et al v Shea Communications et al.
This was the trial following
the murder spree of Joseph Wesbecker at his place of work in Louisville,
Kentucky, which led to the death of 8 employees at the Standard
Gravure plant followed by his own suicide.
Joseph Wesbecker was
born in 1942. His father died when he was a year old leaving him
to be brought up by his sixteen year old mother, Martha. He had
a poor and difficult childhood, looked after by Martha and other
relatives as well as spending time in an orphanage. In his twenties
he began work as a printing press operator in the Standard Gravure
plant in Louisville, Kentucky. He worked his way up the trade to
a journeyman’s card. He married and had two sons. In the 1970s,
the printing industry ran into difficulties. The pressure on Wesbecker
and his colleagues increased as more work was asked of fewer employees.
When Mike Shea, using money from the workers’ pension fund to defray
the purchase cost, bought Standard Gravure, employees began carrying
guns to work, and threats became commonplace. Strained at work,
Wesbecker’s first and later a second marriage broke down[i].
Wesbecker began to see
psychiatrists and was diagnosed as having depression. He made a
suicide attempt and was subsequently put on a number of different
medications. In the summer of 1988, his physician, Lee Coleman,
prescribed him the recently released new wonder drug, Prozac. Wesbecker
stopped Prozac after two days, claiming it didn’t suit him. He
went on disability in the spring of 1989. He had begun to dread
the job and was concerned about going back. Then his disability
payments were cut.
On August 10th
1989, Coleman suggested trying Prozac again. When he next saw Wesbecker
a month later Coleman thought Wesbecker was much more agitated and
volatile. Coleman wanted to stop the drug and made a note to this
effect, but Wesbecker, who had fifteen days of pills left, refused
to stop. It had helped, he claimed. When Coleman asked how it
had helped, Wesbecker said it had helped him to remember an incident
at work where he had been required to perform an act of oral sex
with one of the foremen while his co-workers watched. This according
to Wesbecker had been put to him as the price of getting off a particular
printing press he hated.
Coleman when later deposed
testified: “I knew that Prozac in some people could cause nervousness,
can cause agitation, can cause sleep problems, plus I had started
him on it three or four weeks before. When you start a new medication
and something different happens, you tend to suppose that it’s the
medication that is causing it within that period of time”.
A number of Wesbecker’s
friends later reported that over the next few days he was agitated,
his sleep was poor, his appearance unkempt, and he was pacing endlessly.
On the morning of the 14th of September, he was seen
by his ex-wife Brenda who said, “he was more nervous than I’d ever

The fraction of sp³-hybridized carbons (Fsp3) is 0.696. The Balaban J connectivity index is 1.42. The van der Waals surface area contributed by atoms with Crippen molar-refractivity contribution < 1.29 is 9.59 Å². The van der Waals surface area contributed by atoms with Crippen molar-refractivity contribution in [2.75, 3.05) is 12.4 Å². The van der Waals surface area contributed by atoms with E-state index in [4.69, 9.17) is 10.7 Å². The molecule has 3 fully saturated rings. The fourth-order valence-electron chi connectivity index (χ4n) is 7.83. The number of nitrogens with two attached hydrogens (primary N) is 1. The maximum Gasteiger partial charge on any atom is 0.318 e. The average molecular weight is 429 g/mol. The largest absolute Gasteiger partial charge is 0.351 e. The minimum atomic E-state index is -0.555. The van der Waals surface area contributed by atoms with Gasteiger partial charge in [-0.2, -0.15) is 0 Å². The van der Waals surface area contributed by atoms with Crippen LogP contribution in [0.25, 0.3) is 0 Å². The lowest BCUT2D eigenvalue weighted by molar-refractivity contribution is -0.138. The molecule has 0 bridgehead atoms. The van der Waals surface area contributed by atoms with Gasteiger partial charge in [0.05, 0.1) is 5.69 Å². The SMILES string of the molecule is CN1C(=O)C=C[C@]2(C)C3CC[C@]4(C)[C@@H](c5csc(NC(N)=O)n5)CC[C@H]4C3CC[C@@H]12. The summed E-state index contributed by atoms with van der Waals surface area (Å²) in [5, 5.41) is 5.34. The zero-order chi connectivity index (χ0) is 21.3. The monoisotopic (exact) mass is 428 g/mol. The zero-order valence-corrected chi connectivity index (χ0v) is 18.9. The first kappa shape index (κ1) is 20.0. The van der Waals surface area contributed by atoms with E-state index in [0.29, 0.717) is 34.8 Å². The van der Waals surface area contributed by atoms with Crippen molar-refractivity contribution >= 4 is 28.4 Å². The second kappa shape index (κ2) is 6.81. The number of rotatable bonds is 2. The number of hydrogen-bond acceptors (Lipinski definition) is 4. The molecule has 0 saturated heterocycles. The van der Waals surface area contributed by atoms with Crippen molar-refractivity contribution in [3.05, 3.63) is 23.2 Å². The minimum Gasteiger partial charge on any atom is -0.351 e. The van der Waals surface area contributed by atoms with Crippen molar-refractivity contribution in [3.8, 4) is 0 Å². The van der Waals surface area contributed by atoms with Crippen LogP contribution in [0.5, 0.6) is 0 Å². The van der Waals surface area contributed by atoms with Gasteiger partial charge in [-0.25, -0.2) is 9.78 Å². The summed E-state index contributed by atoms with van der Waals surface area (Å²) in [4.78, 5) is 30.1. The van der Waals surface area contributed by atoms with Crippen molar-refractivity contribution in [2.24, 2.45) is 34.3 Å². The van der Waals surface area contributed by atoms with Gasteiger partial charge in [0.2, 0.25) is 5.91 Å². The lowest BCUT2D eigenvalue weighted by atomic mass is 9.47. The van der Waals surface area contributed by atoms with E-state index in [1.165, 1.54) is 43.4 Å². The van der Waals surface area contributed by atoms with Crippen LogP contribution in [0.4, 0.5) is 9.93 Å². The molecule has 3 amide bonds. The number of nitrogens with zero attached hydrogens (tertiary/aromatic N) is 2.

seen him”. His son James said, “he really wasn’t the same person”.
Later that day, Wesbecker
went to the printing presses, with an AK47 and other guns and walked
through the plant shooting at his former colleagues. He killed eight
and severely wounded twelve others, before shooting himself dead.
Did Wesbecker’s Prozac play a part in the events of September 14th?
On the one hand he was at risk for suicide and the printing press
was an accident waiting to happen, but on the other hand his history
contains evidence of prior intolerance to Prozac and evidence of
decompensation when re-exposed to it. The almost psychotic developments
where he began to talk about non-existent sexual abuse, during his
final course of treatment, had been reported in other settings,
was found in Lilly’s trials with Prozac, and has been reported since
on Prozac. Something similar had led to the discovery of the first
tricyclic antidepressant, imipramine. If Prozac lit the fuse, was
this an idiosyncratic reaction as might happen with almost any drug
including Aspirin or did Lilly know that catastrophic deterioration
of this kind might happen more often than would be expected on an
Along with the trial transcript are the depositions of Charles
Beasley, John Heiligenstein Clinical Research Officers, Eli Lilly,
Leigh Thompson Chief Scientist of Eli Lilly, Richard Wood who had
been the Chief Executive Officer of Eli Lilly, Joachim Wernicke,
Irwin Slater who was responsible for keeping the drug alive in the
company when it appeared ineffective in early trials and Ray Fuller
who was the pharmacologist responsible for early testing of the
The Fentress/Wesbecker trial gave rise to a series of hearings
afterwards, which overturned the verdict in favour of Lilly and
dismissed the case as settled. The background to these hearings
is outlined in an Amicus Brief to the court and a verdict from the
Kentucky Supreme Court.
Cornwell J. The Power to Harm. Mind, Medicine and Murder on
Trial. Viking, New York (1996)